May 13, 2022
The best 10 films of the year past
Movies. Am I right?
These last 12 months must have been the worst for the motion picture industry, what with us still shaking off a pandemic, most of the greatest directors being dead for at least two decades with no sign of recovery, and Will Smith punching his way through an otherwise forgetful Oscar night.
We seem to not care about going to the movie theater anymore, and when we do, it has to be worth it. For instance, to watch masked action figures beating each other up in the groin, or sexy people dealing with enlarged worms and beating each other up in the groin.
Can you imagine watching an art film in a theater in 2022?
Picture yourself being at home, naked, and then getting the idea that, yes, I should put on clothes to go outside, take the car, queue in traffic, park the car, wait in line, buy pop-corns, sit in a crowded space, smell armpits, endure ads of local shops, and finally get to watch a film about people sitting at home talking.
If you are trying to impress a date, there are less dishonest ways, like staging a robbery.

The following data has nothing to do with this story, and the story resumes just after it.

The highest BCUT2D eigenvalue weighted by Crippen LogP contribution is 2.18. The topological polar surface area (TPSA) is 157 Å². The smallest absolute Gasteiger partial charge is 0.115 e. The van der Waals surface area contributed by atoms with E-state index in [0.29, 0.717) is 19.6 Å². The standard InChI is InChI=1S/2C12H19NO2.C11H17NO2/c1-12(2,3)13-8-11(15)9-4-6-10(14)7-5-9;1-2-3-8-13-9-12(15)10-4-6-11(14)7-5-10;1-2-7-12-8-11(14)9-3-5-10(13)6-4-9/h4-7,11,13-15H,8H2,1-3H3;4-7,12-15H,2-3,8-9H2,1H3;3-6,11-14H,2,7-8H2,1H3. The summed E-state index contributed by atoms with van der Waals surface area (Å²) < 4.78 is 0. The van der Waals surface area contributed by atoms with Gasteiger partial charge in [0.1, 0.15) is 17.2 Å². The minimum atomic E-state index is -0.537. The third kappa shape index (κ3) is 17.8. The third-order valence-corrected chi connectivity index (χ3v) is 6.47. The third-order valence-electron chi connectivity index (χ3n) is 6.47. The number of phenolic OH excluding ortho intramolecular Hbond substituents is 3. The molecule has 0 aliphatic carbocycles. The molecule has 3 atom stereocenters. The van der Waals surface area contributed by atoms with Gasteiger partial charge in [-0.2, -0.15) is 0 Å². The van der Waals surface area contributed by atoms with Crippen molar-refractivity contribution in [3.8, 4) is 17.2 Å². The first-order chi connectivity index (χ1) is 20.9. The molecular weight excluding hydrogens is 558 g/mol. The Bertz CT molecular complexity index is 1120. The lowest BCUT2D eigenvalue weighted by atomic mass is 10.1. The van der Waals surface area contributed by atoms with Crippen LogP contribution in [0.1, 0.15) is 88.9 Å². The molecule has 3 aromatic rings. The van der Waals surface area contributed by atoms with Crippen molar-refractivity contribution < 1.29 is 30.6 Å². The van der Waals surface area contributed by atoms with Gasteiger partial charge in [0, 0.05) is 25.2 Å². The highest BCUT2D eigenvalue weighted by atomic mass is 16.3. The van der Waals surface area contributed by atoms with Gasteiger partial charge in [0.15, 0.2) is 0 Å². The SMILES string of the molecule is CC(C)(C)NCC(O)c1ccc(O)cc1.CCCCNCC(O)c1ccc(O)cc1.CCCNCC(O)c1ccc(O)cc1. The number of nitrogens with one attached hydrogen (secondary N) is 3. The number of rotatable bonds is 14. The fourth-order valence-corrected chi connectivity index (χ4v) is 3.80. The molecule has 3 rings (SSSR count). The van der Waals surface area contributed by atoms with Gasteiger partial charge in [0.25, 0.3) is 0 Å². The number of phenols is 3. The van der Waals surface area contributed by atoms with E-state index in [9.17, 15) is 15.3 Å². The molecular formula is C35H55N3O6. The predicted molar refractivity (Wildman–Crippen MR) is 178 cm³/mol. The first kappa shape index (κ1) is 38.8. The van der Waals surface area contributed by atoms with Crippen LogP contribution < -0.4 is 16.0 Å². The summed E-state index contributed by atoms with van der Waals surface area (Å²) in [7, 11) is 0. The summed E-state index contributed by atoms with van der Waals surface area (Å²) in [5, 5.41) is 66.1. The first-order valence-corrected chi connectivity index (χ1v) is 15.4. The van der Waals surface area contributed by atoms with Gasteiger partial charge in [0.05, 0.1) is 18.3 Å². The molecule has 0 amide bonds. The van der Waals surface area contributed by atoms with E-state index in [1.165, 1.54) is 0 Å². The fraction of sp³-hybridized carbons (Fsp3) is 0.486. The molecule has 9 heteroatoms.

And people prefer binging series at home anyway.
Now, I like series as much as the next lazy person, but I do appreciate the value of a story with a beginning, a middle, and an end, that effs off in two hours instead of taking me hostage for eight seasons to build a complex tapestry of characters in a mild fantasy setting, and then have the main protagonist go and burn a town in Croatia in accordance to a character growth study based on bitches be crazy.
This is why I want to contribute to Society with this list of the best 10 films I have watched in the past year. May my quirky taste in movies shine a light!
Note: I'm not including any blockbusters because you have already watched them anyway, and my goal is to help you find the hidden gems. Plus, I plan to use this blog post to impress my dates.
10. Promising Young Woman
I had great expectations for this one. I thought that the trailer was excellent, I like the cast, and the director has worked on Killing Eve.
Unfortunately, I don't think that Promising Young Woman is particularly well made.
My main issue is that the characters that are supposed to be bad are so bad, or lame, or both, that they don't even seem human, and if they are not human, then their behavior comes across as alien to us, not to be concerned with.
But the film's thesis is that their behavior is real, and it's very opinionated on how we are supposed to feel.
I believe that the best art forms require the consumers of said art to do some of the work. Promising Young Woman disagrees because it cares too much, and a film that completes all the sentences for you is like a video game that plays itself.
But, but, but, if this is such a failure, why including it at all in this listicle? Two reasons.